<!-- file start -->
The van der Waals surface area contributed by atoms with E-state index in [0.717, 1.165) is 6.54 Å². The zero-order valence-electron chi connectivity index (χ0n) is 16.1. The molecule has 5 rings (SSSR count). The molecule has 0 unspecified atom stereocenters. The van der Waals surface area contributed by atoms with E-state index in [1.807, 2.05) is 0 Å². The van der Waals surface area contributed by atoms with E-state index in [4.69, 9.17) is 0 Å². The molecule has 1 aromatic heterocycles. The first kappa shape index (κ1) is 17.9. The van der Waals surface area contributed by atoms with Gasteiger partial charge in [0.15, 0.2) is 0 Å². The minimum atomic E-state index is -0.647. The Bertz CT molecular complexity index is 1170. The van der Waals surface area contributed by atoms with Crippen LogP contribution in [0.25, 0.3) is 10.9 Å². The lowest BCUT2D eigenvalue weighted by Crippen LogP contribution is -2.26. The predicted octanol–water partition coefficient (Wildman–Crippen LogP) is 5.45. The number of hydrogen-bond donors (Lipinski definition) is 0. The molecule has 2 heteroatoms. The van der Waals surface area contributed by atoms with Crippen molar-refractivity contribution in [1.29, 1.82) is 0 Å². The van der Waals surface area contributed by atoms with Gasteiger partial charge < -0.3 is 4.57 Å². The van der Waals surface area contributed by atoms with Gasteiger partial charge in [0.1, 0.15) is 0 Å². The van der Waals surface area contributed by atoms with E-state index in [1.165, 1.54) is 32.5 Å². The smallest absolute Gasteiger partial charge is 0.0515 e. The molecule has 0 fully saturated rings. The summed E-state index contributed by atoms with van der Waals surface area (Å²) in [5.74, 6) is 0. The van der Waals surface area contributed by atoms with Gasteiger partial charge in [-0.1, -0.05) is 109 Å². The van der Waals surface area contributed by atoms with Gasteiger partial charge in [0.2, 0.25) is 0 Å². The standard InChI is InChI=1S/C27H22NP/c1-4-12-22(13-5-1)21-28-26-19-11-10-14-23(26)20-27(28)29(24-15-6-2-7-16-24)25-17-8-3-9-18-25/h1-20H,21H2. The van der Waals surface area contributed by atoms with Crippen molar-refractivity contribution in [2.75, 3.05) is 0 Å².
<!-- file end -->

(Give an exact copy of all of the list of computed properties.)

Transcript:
The van der Waals surface area contributed by atoms with E-state index in [0.717, 1.165) is 6.54 Å². The zero-order valence-electron chi connectivity index (χ0n) is 16.1. The molecule has 5 rings (SSSR count). The molecule has 0 unspecified atom stereocenters. The van der Waals surface area contributed by atoms with E-state index in [1.807, 2.05) is 0 Å². The van der Waals surface area contributed by atoms with E-state index in [4.69, 9.17) is 0 Å². The molecule has 1 aromatic heterocycles. The first kappa shape index (κ1) is 17.9. The van der Waals surface area contributed by atoms with Gasteiger partial charge in [0.15, 0.2) is 0 Å². The minimum atomic E-state index is -0.647. The Bertz CT molecular complexity index is 1170. The van der Waals surface area contributed by atoms with Crippen LogP contribution in [0.25, 0.3) is 10.9 Å². The lowest BCUT2D eigenvalue weighted by Crippen LogP contribution is -2.26. The predicted octanol–water partition coefficient (Wildman–Crippen LogP) is 5.45. The number of hydrogen-bond donors (Lipinski definition) is 0. The molecule has 2 heteroatoms. The van der Waals surface area contributed by atoms with Crippen molar-refractivity contribution in [1.29, 1.82) is 0 Å². The van der Waals surface area contributed by atoms with Gasteiger partial charge < -0.3 is 4.57 Å². The van der Waals surface area contributed by atoms with Gasteiger partial charge in [0.1, 0.15) is 0 Å². The van der Waals surface area contributed by atoms with E-state index in [1.165, 1.54) is 32.5 Å². The smallest absolute Gasteiger partial charge is 0.0515 e. The molecule has 0 fully saturated rings. The summed E-state index contributed by atoms with van der Waals surface area (Å²) in [5.74, 6) is 0. The van der Waals surface area contributed by atoms with Gasteiger partial charge in [-0.1, -0.05) is 109 Å². The van der Waals surface area contributed by atoms with Gasteiger partial charge in [0.2, 0.25) is 0 Å². The standard InChI is InChI=1S/C27H22NP/c1-4-12-22(13-5-1)21-28-26-19-11-10-14-23(26)20-27(28)29(24-15-6-2-7-16-24)25-17-8-3-9-18-25/h1-20H,21H2. The van der Waals surface area contributed by atoms with Crippen molar-refractivity contribution in [2.75, 3.05) is 0 Å².